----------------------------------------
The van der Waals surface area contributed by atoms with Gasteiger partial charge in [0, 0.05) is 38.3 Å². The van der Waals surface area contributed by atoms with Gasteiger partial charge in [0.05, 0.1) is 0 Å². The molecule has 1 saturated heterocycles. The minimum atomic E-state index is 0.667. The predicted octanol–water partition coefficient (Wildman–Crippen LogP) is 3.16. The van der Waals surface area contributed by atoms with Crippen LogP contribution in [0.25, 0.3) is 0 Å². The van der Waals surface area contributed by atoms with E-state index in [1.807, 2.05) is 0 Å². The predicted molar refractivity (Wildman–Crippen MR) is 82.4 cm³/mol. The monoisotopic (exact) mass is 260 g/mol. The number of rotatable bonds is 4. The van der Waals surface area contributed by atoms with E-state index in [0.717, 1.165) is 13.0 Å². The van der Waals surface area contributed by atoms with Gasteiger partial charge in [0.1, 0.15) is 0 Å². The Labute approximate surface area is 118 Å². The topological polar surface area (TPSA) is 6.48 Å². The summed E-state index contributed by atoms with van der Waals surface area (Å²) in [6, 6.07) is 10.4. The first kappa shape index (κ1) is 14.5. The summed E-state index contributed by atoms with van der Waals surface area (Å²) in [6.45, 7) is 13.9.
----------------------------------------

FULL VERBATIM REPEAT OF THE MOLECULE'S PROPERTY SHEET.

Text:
The van der Waals surface area contributed by atoms with Gasteiger partial charge in [0, 0.05) is 38.3 Å². The van der Waals surface area contributed by atoms with Gasteiger partial charge in [0.05, 0.1) is 0 Å². The molecule has 1 saturated heterocycles. The minimum atomic E-state index is 0.667. The predicted octanol–water partition coefficient (Wildman–Crippen LogP) is 3.16. The van der Waals surface area contributed by atoms with Crippen LogP contribution in [0.25, 0.3) is 0 Å². The van der Waals surface area contributed by atoms with E-state index in [1.807, 2.05) is 0 Å². The predicted molar refractivity (Wildman–Crippen MR) is 82.4 cm³/mol. The monoisotopic (exact) mass is 260 g/mol. The number of rotatable bonds is 4. The van der Waals surface area contributed by atoms with E-state index in [0.717, 1.165) is 13.0 Å². The van der Waals surface area contributed by atoms with Gasteiger partial charge in [0.1, 0.15) is 0 Å². The Labute approximate surface area is 118 Å². The topological polar surface area (TPSA) is 6.48 Å². The summed E-state index contributed by atoms with van der Waals surface area (Å²) in [6, 6.07) is 10.4. The first kappa shape index (κ1) is 14.5. The summed E-state index contributed by atoms with van der Waals surface area (Å²) in [6.45, 7) is 13.9.